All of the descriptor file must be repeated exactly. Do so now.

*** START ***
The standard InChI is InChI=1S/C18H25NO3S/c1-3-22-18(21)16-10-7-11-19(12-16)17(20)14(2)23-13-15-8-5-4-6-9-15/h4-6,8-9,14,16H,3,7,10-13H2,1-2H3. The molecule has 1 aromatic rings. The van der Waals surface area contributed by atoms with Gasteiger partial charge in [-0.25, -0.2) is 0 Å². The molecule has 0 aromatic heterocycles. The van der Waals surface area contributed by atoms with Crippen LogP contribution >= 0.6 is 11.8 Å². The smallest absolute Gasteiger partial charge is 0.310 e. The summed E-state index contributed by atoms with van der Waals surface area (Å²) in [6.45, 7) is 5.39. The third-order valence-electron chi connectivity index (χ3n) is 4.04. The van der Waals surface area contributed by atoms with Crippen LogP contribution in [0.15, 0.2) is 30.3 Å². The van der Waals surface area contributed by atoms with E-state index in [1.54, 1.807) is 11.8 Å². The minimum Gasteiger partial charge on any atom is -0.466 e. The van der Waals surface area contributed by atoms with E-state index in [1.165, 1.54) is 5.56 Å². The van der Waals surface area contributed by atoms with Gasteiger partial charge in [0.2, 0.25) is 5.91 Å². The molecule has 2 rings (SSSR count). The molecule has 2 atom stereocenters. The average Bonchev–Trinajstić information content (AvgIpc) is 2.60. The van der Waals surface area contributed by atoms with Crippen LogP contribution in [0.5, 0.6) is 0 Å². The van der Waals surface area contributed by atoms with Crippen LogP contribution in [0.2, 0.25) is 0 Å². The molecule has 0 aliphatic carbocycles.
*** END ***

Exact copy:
The standard InChI is InChI=1S/C18H25NO3S/c1-3-22-18(21)16-10-7-11-19(12-16)17(20)14(2)23-13-15-8-5-4-6-9-15/h4-6,8-9,14,16H,3,7,10-13H2,1-2H3. The molecule has 1 aromatic rings. The van der Waals surface area contributed by atoms with Gasteiger partial charge in [-0.25, -0.2) is 0 Å². The molecule has 0 aromatic heterocycles. The van der Waals surface area contributed by atoms with Crippen LogP contribution >= 0.6 is 11.8 Å². The smallest absolute Gasteiger partial charge is 0.310 e. The summed E-state index contributed by atoms with van der Waals surface area (Å²) in [6.45, 7) is 5.39. The third-order valence-electron chi connectivity index (χ3n) is 4.04. The van der Waals surface area contributed by atoms with Crippen LogP contribution in [0.15, 0.2) is 30.3 Å². The van der Waals surface area contributed by atoms with E-state index in [1.54, 1.807) is 11.8 Å². The minimum Gasteiger partial charge on any atom is -0.466 e. The van der Waals surface area contributed by atoms with E-state index in [1.165, 1.54) is 5.56 Å². The van der Waals surface area contributed by atoms with Gasteiger partial charge in [0.2, 0.25) is 5.91 Å². The molecule has 2 rings (SSSR count). The molecule has 2 atom stereocenters. The average Bonchev–Trinajstić information content (AvgIpc) is 2.60. The van der Waals surface area contributed by atoms with Crippen LogP contribution in [0.5, 0.6) is 0 Å². The van der Waals surface area contributed by atoms with Crippen LogP contribution in [0.2, 0.25) is 0 Å². The molecule has 0 aliphatic carbocycles.